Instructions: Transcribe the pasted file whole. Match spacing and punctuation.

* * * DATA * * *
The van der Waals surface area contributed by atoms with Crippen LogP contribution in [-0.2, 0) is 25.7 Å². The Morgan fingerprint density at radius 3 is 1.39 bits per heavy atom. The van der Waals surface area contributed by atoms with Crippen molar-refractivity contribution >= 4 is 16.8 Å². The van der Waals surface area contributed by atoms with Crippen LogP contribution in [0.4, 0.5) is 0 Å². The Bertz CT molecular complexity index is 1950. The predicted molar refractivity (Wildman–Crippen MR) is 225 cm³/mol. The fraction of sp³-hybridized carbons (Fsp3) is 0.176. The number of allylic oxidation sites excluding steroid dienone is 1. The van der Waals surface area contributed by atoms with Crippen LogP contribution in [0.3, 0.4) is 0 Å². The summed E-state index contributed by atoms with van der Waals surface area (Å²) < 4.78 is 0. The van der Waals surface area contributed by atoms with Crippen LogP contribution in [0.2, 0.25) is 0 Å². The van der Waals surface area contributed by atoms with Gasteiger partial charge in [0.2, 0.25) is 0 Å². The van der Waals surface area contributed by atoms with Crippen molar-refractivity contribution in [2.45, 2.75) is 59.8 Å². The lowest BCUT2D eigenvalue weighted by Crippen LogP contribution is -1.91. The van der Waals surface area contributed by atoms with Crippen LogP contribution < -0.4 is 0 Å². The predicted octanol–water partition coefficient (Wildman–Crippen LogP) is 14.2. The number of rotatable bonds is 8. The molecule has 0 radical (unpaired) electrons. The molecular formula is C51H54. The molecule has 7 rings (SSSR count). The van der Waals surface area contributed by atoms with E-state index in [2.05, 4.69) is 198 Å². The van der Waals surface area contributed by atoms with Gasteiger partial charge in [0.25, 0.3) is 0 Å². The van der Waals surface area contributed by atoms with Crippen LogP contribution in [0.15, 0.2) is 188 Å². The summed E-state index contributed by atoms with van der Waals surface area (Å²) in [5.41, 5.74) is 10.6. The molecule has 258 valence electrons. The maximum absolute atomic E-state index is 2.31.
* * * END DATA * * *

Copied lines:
The van der Waals surface area contributed by atoms with Crippen LogP contribution in [-0.2, 0) is 25.7 Å². The Morgan fingerprint density at radius 3 is 1.39 bits per heavy atom. The van der Waals surface area contributed by atoms with Crippen molar-refractivity contribution >= 4 is 16.8 Å². The van der Waals surface area contributed by atoms with Crippen LogP contribution in [0.4, 0.5) is 0 Å². The Bertz CT molecular complexity index is 1950. The predicted molar refractivity (Wildman–Crippen MR) is 225 cm³/mol. The fraction of sp³-hybridized carbons (Fsp3) is 0.176. The number of allylic oxidation sites excluding steroid dienone is 1. The van der Waals surface area contributed by atoms with Crippen LogP contribution in [0.3, 0.4) is 0 Å². The summed E-state index contributed by atoms with van der Waals surface area (Å²) < 4.78 is 0. The van der Waals surface area contributed by atoms with Crippen LogP contribution in [0.2, 0.25) is 0 Å². The van der Waals surface area contributed by atoms with Gasteiger partial charge in [0.2, 0.25) is 0 Å². The van der Waals surface area contributed by atoms with Crippen molar-refractivity contribution in [2.45, 2.75) is 59.8 Å². The lowest BCUT2D eigenvalue weighted by Crippen LogP contribution is -1.91. The van der Waals surface area contributed by atoms with Crippen LogP contribution < -0.4 is 0 Å². The predicted octanol–water partition coefficient (Wildman–Crippen LogP) is 14.2. The number of rotatable bonds is 8. The molecule has 0 radical (unpaired) electrons. The molecular formula is C51H54. The molecule has 7 rings (SSSR count). The van der Waals surface area contributed by atoms with E-state index in [2.05, 4.69) is 198 Å². The van der Waals surface area contributed by atoms with Gasteiger partial charge in [0.25, 0.3) is 0 Å². The van der Waals surface area contributed by atoms with Crippen LogP contribution in [0.15, 0.2) is 188 Å². The summed E-state index contributed by atoms with van der Waals surface area (Å²) in [5.41, 5.74) is 10.6. The molecule has 258 valence electrons. The maximum absolute atomic E-state index is 2.31.